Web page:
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CGI deployment on Apache

Here are the simple steps needed to create and run an web.py application.

  • Install web.py and flups

  • Create the application as documented

      if __name__ == "__main__":
          web.application(urls, globals()).run()

For our example, let it be named app.py, located in /www/app and we need it accessible as http://server/app/app.py.

  • Configure Apache (version 2.2 in this example)

      ScriptAlias /app "/www/app/"
      <Directory "/www/app/">
              Options +ExecCGI +FollowSymLinks
              Order allow,deny
              Allow from all

That’s it. Your application is accessible via http://server/app/app.py/. Additional URLs handled by the application are added to the end of the URL, for examples http://server/app/app.py/myurl.

  • .htaccess configuration

            Options +ExecCGI
            AddHandler cgi-script .py
            DirectoryIndex index.py
            <IfModule mod_rewrite.c>
                RewriteEngine on
                RewriteBase /
                RewriteCond %{REQUEST_FILENAME} !-f
                RewriteCond %{REQUEST_FILENAME} !-d
                RewriteCond %{REQUEST_URI} !^/favicon.ico$
                RewriteCond %{REQUEST_URI} !^(/.*)+index.py/
                RewriteRule ^(.*)$ index.py/$1 [PT]

Here it is assumed that your application is called index.py. The above htaccess checks if some static file/directory exists failing which it routes the data to your index.py. Change the Rewrite Base to a sub-directory if needed.

#Hiding the script name using mod_rewrite (tested with webpy 0.33)

(warning: this section written by someone new to webpy; it works, but may not follow prescribed practices)

If you want your app accessible as http://server/app/ and not http://server/app/app.py/ (i.e. http://server/app/articles/ and not http://server/app/app.py/articles) then you need to tweak mod_rewrite a bit. Here’s an example of the relevant bit in a .htaccess file (placed in /www/app or wherever app.py is):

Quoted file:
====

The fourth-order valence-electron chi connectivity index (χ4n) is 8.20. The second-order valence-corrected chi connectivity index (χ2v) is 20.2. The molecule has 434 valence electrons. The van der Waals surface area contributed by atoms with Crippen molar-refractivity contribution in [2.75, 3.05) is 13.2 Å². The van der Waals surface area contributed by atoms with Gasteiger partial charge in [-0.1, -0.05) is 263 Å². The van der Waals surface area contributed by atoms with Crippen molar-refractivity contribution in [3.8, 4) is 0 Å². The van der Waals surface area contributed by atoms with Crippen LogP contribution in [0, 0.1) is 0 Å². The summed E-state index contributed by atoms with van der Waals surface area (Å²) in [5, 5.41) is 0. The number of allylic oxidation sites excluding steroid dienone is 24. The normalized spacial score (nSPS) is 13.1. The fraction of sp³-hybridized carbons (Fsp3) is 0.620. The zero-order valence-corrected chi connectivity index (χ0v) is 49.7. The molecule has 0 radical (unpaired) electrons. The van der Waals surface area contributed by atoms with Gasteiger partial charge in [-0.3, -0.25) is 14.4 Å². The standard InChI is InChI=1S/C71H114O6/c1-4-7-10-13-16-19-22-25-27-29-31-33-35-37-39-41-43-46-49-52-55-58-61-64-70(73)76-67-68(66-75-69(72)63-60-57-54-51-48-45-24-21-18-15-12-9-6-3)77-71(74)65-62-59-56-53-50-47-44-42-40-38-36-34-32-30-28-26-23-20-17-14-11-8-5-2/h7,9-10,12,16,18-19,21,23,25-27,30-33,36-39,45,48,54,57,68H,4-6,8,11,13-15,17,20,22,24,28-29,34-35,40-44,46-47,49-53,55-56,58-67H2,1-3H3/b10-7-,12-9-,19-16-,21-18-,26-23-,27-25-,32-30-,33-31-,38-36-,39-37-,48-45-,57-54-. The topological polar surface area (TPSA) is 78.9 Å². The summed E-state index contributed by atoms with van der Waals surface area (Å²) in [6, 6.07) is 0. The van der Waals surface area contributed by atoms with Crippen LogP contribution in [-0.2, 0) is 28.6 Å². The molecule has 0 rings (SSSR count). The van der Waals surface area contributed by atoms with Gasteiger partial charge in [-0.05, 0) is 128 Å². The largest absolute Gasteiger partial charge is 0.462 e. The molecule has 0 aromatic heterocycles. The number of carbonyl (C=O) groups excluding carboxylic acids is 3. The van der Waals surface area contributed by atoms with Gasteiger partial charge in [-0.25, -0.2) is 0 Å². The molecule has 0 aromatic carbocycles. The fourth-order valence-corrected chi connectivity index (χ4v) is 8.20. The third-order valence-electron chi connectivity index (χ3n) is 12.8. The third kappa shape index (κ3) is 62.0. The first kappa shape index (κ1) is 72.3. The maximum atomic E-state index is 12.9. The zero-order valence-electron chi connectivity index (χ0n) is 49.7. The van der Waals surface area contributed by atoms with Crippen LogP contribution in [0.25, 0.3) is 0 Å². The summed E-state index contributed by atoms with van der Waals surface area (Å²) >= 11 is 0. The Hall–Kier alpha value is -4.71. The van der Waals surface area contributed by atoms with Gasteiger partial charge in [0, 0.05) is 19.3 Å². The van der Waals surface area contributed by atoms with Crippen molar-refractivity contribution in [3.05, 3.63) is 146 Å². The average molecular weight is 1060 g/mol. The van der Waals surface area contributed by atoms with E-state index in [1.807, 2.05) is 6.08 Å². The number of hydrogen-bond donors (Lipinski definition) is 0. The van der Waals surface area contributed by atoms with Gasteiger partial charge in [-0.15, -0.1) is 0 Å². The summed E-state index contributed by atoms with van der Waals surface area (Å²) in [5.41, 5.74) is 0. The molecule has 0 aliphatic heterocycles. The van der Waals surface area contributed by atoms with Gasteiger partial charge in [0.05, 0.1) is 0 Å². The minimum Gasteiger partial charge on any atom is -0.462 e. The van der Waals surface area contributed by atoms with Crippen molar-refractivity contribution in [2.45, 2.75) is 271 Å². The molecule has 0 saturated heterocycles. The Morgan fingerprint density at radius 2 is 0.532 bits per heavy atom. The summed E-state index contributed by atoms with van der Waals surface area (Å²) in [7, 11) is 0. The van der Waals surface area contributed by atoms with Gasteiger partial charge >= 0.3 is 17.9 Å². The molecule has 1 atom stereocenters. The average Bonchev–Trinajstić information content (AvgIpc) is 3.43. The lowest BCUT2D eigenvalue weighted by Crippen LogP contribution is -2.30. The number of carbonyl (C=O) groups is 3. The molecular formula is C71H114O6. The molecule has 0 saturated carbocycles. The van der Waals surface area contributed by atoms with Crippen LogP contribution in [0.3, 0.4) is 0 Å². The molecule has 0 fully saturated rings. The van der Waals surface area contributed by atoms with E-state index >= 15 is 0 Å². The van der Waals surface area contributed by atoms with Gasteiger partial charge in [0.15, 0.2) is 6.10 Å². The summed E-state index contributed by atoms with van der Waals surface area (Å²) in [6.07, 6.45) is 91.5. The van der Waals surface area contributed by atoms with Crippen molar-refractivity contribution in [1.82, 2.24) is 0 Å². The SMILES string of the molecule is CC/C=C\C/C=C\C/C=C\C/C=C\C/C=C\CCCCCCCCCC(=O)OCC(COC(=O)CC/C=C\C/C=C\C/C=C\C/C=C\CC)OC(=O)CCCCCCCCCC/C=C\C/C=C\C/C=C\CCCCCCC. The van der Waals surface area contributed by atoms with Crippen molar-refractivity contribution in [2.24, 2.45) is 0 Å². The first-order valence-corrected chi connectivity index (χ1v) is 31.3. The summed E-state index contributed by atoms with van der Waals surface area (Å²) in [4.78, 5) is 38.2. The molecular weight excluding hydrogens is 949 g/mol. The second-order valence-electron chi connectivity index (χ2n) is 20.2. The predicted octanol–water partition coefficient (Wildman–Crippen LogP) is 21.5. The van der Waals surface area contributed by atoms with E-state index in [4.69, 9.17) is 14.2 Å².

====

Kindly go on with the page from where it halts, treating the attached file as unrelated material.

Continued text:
RewriteEngine on
RewriteCond %{REQUEST_FILENAME} !-f
RewriteRule ^(.*)$ app.py/$1 [L]

It’s cruder than the rewrite rules presented above. The first rule states that if a file exists it should be served by the webserver (ideally you’d want something more secure than that, like only certain file types, or only static/). The second line says in any request of form .../app.py/blah we should run app.py and give it blah.

So now if you go to http://server/app/ you’ll hit app.py’s handler for '/'. If you go to http://server/app/articles, the handler for '/articles', etc.

Are we done? Well, that’s what I thought. There’s still one problem: webpy doesn’t know how things were rewritten on the way in, so it doesn’t know how to rewrite them on the way out.

For instance, one can normally use web.url() to compose urls such that the right content is found. Want static/style.css? Call web.url('/static/style.css') and you'll get ... /app/app.py/static/style.css` … not what we wanted. That doesn’t exist. Problem.

If you don’t use web.url(), it can still bite you because webpy does. Say raise web.seeother('/') and you’ll end up at http://server/app/app.py/, which defeats the purpose of hiding it using mod_rewrite.

How to fix that prefix on the way out then? That’s stored in web.ctx.homepath. Unfortunately, efforts to modify that didn’t work for me. Some old forum post said it comes from the environment variable SCRIPT_NAME but that didn’t work either. It turns out REAL_SCRIPT_NAME works though, so we can add the following to our app.py, before initialising webpy:

import os

home = '/app'
os.environ["SCRIPT_NAME"] = home
os.environ["REAL_SCRIPT_NAME"] = home

#and calling web.application or whatever goes here or after

This seems to work. Running raise web.seeother('/') gets us to http://server/app/ like we wanted.